The UNC men’s basketball program is in deep water after allegations surfaced citing academic dishonesty and misconduct—all sanctioned by the athletic department. These allegations have sadly become commonplace in collegiate athletics, but the implications are significant and, at the very least, deserve our attention.
College is full of tiny rings we pull around ourselves. Some gravitate to student government, some to fraternities and sororities; Rashad McCants chose basketball.
Things detached from their stories have no significance. They are just shapes.
In the fall of 2004, McCants failed half his classes at the University of North Carolina. He miraculously remained academically eligible. The next semester he made honor roll despite never attending classes and having his final papers written for him by tutors.
Just as these stories begin to feel less conventional, less ordinary, we’re slapped in the face with new installments. Each occurrence breaks the silence like a storm in a belljar, and each time the lion’s share of them manage to flee beneath our peripheral after a few days.
We forget about them and they pass like apparitions, that, or we just become complacent with blinds hovering above our eyes.
This reminder—the first challenging the UNC men’s basketball program—comes on the backend of an already turbulent summer for the NCAA. In late April, the Northwestern University football program made the initial plunge into the pay-for-play unionized waters teams have been wading in for years.
The most recent claims, brought to life by McCants and whistleblower Mary Willingham, paint a dumbfounding portrait. An ESPN Outside the Lines report chronicles how Tar Heel players were seldom in class, had final papers written for them in paper-classes (where the paper is the only grade), and that coach Roy Williams and the athletic department knew about the whole operation.
Williams, rigid as a piece of taxidermy, attempted to put out the conflagration licking at his ankles by ladling out tersely vague and unenthusiastic rebuttals:
“With respect to the comments made today, I strongly disagree with what Rashad McCants has said. In no way did I know about or do anything close to what he says.”
Let’s set the table: Rashad McCants was the No. 2 leading scorer on the UNC championship team in 2005. If there were marquee players for that squad, he would’ve been the first name mentioned. He left for the NBA at the end of the year and was drafted No. 14 by Minnesota—and now plays internationally. Willingham is a former reading specialist at the university who resigned after blowing the whistle. Her findings assert that there were athletes unable to write paragraphs, some had never read a novel. In a January CNN article, Willingham says that her research of 183 football and basketball players from 2004-12 found “60 percent reading at fourth-to-eighth-grade reading levels” and “roughly 10 percent below a third-grade level.”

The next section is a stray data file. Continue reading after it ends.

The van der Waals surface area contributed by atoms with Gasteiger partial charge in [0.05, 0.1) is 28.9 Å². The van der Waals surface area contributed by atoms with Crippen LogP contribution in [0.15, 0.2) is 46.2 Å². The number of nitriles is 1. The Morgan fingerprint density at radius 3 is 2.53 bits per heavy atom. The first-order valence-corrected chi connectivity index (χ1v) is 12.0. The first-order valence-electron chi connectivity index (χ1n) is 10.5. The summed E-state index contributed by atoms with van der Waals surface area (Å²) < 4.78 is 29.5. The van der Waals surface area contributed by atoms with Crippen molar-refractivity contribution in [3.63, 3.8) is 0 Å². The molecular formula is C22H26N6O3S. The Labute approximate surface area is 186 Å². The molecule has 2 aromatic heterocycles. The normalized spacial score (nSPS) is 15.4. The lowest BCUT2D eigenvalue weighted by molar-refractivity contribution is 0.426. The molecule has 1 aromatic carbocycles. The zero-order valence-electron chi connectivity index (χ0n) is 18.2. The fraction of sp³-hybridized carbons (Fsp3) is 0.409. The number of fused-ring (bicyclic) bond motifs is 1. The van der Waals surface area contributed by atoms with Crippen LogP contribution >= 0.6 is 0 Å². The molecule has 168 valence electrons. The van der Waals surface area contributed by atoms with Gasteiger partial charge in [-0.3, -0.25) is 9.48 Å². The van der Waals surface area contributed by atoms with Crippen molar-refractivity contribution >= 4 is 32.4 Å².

University officials deemed her findings inaccurate. She still stands by them.
Reports detail how McCants would’ve been academically ineligible had he not received the assistance. Yet he miraculously made the Dean’s List in Spring 2005, an academic honor, despite not attending any of his four classes for which he received no less than straight-A grades.
“I thought it was a part of the college experience, just like watching it on a movie from ‘He Got Game’ or ‘Blue Chips,’” McCants said. “…when you get to college, you don’t go to class, you don’t do nothing, you just show up and play. That’s exactly how it was, you know, and I think that was the tradition of college basketball, or college, period, any sport. You’re not there to get an education, though they tell you that.”
This wouldn’t be the first instance of NCAA sanctions in Chapel Hill. The football program received ramifications for improper benefits and academic misconduct by tutors in 2010.
McCants’ abysmal transcript outside of the Afro-American Studies courses he excelled in further strengthens the claims: Six Cs, one D and three Fs. An internal investigative report in 2012, five years after the school dismissed any notion of misconduct, found evidence stemming from 54 classes that ranged from no-show professors to unauthorized grade changes for students.
The NCAA has yet to consider attention on no-show classes, most likely because they’re horrified of what the results might be. They’re sinking beneath their own weight in the financial argument against athletes. This case might as well be an anchor.
As Bloomberg Businessweek mentioned in late February, “college sports is a $16 billion-a-year business” often based on phony promises that athletes are obtaining a legitimate education.
Do we still believe the terms athlete and student are indissolubly linked?
These narratives have been written and rewritten numerous times since the NCAA was established. From improper benefits to bogus classes to pay-for-attendance accusations, they each wear an altered mask. Most are siphoned from colleges and universities baying at athletes to generate income. All deserve, at the very least, our attention.
“You’re there to make revenue for the college. You’re there to put fans in the seats. You’re there to bring prestige to the university by winning games.”